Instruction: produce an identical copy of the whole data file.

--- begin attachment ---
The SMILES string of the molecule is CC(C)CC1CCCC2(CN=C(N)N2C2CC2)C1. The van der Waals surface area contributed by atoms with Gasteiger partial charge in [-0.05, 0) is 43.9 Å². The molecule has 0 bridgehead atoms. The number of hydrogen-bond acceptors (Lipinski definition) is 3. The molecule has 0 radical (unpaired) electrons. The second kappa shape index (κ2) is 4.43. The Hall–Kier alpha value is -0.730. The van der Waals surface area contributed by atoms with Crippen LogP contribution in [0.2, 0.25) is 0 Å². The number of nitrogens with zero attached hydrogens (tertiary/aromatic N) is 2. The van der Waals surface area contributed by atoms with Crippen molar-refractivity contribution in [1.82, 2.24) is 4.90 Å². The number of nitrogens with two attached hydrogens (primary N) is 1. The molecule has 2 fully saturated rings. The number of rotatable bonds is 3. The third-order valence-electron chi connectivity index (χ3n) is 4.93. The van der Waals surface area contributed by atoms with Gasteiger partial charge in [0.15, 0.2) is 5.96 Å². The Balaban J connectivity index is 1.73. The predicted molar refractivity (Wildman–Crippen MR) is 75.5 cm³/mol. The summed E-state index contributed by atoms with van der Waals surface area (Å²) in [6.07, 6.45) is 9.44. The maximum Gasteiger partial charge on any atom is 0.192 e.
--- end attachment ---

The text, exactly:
The SMILES string of the molecule is CC(C)CC1CCCC2(CN=C(N)N2C2CC2)C1. The van der Waals surface area contributed by atoms with Gasteiger partial charge in [-0.05, 0) is 43.9 Å². The molecule has 0 bridgehead atoms. The number of hydrogen-bond acceptors (Lipinski definition) is 3. The molecule has 0 radical (unpaired) electrons. The second kappa shape index (κ2) is 4.43. The Hall–Kier alpha value is -0.730. The van der Waals surface area contributed by atoms with Crippen LogP contribution in [0.2, 0.25) is 0 Å². The number of nitrogens with zero attached hydrogens (tertiary/aromatic N) is 2. The van der Waals surface area contributed by atoms with Crippen molar-refractivity contribution in [1.82, 2.24) is 4.90 Å². The number of nitrogens with two attached hydrogens (primary N) is 1. The molecule has 2 fully saturated rings. The number of rotatable bonds is 3. The third-order valence-electron chi connectivity index (χ3n) is 4.93. The van der Waals surface area contributed by atoms with Gasteiger partial charge in [0.15, 0.2) is 5.96 Å². The Balaban J connectivity index is 1.73. The predicted molar refractivity (Wildman–Crippen MR) is 75.5 cm³/mol. The summed E-state index contributed by atoms with van der Waals surface area (Å²) in [6.07, 6.45) is 9.44. The maximum Gasteiger partial charge on any atom is 0.192 e.